ORANGE LINE GETS COURT WIN COST PLANS APPEAL AS WORK CONTINUES.
Opponents of the San Fernando Valley Orange Line failed Monday to persuade a judge to halt the project and planned to try other legal tactics even as crews stepped up work on the $330 million busway.
Dug-up intersections that sat idle during the 23-day shutdown were back under construction as Los Angeles Superior Court Judge David P. Yaffe told Citizens Organized for Smart Transit that his court had no authority to stop the project while the appeals process is under way.
But legal experts were divided on which court has jurisdiction to consider COST's request for an injunction to halt construction, which is 40 percent complete.
COST attorneys said they plan to return to the 2nd District Court of Appeal in Los Angeles, which temporarily stopped the project Aug. 2 after also ordering the Metropolitan Transportation Authority to conduct an environmental study on alternatives to the busway.
Because of confusion over what the appellate court had ruled, the MTA continued the shutdown for a week after the order halting construction had lapsed.
And once it was sorted out, the MTA asked the state Supreme Court to overturn the appellate court order for the environmental study. The state Supreme Court has 90 days to decide whether it will even consider the case.
Despite the continuing legal confusion, MTA leaders welcomed Monday's decision as a victory for the project, which lost $1.5 million during the shutdown.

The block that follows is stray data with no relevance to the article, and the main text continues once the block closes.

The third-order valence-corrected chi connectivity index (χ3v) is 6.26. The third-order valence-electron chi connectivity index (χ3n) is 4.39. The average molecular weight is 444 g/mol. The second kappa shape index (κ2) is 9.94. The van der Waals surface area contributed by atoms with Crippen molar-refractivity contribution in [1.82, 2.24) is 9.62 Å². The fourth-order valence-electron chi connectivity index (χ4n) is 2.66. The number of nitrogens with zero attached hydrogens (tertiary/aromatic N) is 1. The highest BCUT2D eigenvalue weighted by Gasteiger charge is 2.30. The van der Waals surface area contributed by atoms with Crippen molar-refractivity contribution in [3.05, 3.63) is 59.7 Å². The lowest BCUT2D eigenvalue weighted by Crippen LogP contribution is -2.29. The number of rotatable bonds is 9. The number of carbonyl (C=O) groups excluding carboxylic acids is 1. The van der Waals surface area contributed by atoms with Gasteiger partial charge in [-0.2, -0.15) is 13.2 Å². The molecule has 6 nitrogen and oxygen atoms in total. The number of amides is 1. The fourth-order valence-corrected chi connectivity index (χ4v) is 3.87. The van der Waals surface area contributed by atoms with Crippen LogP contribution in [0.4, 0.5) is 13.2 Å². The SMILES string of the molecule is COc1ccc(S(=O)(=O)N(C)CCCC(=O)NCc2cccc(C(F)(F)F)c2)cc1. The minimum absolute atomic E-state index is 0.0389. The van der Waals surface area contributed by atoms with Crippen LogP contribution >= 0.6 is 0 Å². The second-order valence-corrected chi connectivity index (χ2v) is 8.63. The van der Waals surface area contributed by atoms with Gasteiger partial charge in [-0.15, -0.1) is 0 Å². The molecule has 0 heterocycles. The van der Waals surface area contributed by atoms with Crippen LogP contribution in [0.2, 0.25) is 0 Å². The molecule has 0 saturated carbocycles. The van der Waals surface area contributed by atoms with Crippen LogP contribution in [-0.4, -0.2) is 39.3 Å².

``This is a victory for common sense,'' Supervisor Zev Yaroslavsky said as he stood on the steps of the courthouse after the hearing.
``This project will provide a viable, dependable and quicker alternative for Ventura Freeway commuters and the public-transit-dependent. We are grateful for the court's action.'' But COST, which has been fighting to shut down the project ever since the appellate court agreed in July that the MTA must study a system of Rapid buses as an alternative, says construction shouldn't continue until that study is done.
``Why would you continue to spend money on a project when you're supposed to be analyzing an alternative?'' COST Chairwoman Diana Lipari said.
``Obviously, MTA's committed to this project - and that's our point. They were never willing to consider our point. Ever. We think (Rapid buses) will serve more riders in the Valley and at least be equal to, if not beat, the commute (time of the busway).''
The MTA launched the court-ordered study weeks ago, despite its request to the state Supreme Court to reverse that order.
The MTA has argued that Rapid buses were only a pilot project when the busway went forward in 2002, and the new study could take nine months and spike the Orange Line's price tag by $100 million, threatening amenities once planned along the route.
Even if the MTA ultimately determines that Rapid buses would be feasible, the agency could opt to continue with the Orange Line.
Lisa Mascaro, (818) 713-3761
--About 25 percent of the construction crews were back at work Monday following a 23-day work shutdown on the Orange Line busway. Workers are concentrating on stabilizing a retaining wall under the San Diego Freeway, and completing improvements at Woodman and Oxnard avenues; and Mason Avenue and Victory Boulevard.
BUSWAY UPDATE (see text)
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|Publication:||Daily News (Los Angeles, CA)|
|Date:||Aug 31, 2004|
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